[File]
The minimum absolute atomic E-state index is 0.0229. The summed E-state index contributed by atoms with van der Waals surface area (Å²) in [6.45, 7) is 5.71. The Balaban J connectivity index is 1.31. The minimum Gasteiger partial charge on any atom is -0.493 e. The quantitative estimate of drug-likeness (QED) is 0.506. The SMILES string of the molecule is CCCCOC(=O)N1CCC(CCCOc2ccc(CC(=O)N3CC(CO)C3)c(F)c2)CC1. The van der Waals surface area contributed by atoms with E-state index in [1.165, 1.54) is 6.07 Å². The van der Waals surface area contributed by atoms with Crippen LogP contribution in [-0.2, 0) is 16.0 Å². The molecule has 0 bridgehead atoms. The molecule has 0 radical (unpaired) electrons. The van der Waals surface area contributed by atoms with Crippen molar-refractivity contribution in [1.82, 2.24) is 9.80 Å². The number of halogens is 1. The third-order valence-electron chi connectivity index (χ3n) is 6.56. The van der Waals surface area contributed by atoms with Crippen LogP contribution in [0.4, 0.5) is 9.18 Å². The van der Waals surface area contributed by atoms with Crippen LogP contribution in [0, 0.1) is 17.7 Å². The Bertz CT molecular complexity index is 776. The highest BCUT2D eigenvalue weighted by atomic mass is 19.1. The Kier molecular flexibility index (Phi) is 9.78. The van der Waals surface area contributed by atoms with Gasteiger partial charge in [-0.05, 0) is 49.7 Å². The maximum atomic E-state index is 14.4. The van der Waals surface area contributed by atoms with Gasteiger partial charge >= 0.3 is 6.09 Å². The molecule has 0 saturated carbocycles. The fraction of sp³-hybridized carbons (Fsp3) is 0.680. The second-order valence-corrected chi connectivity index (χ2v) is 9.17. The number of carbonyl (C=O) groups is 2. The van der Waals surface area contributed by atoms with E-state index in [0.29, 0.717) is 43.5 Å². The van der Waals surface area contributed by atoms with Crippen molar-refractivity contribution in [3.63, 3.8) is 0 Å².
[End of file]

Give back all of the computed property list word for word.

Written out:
The minimum absolute atomic E-state index is 0.0229. The summed E-state index contributed by atoms with van der Waals surface area (Å²) in [6.45, 7) is 5.71. The Balaban J connectivity index is 1.31. The minimum Gasteiger partial charge on any atom is -0.493 e. The quantitative estimate of drug-likeness (QED) is 0.506. The SMILES string of the molecule is CCCCOC(=O)N1CCC(CCCOc2ccc(CC(=O)N3CC(CO)C3)c(F)c2)CC1. The van der Waals surface area contributed by atoms with E-state index in [1.165, 1.54) is 6.07 Å². The van der Waals surface area contributed by atoms with Crippen LogP contribution in [-0.2, 0) is 16.0 Å². The molecule has 0 bridgehead atoms. The molecule has 0 radical (unpaired) electrons. The van der Waals surface area contributed by atoms with Crippen molar-refractivity contribution in [1.82, 2.24) is 9.80 Å². The number of halogens is 1. The third-order valence-electron chi connectivity index (χ3n) is 6.56. The van der Waals surface area contributed by atoms with Crippen LogP contribution in [0.4, 0.5) is 9.18 Å². The van der Waals surface area contributed by atoms with Crippen LogP contribution in [0, 0.1) is 17.7 Å². The Bertz CT molecular complexity index is 776. The highest BCUT2D eigenvalue weighted by atomic mass is 19.1. The Kier molecular flexibility index (Phi) is 9.78. The van der Waals surface area contributed by atoms with Gasteiger partial charge in [-0.05, 0) is 49.7 Å². The maximum atomic E-state index is 14.4. The van der Waals surface area contributed by atoms with Gasteiger partial charge >= 0.3 is 6.09 Å². The molecule has 0 saturated carbocycles. The fraction of sp³-hybridized carbons (Fsp3) is 0.680. The second-order valence-corrected chi connectivity index (χ2v) is 9.17. The number of carbonyl (C=O) groups is 2. The van der Waals surface area contributed by atoms with E-state index in [0.29, 0.717) is 43.5 Å². The van der Waals surface area contributed by atoms with Crippen molar-refractivity contribution in [3.63, 3.8) is 0 Å².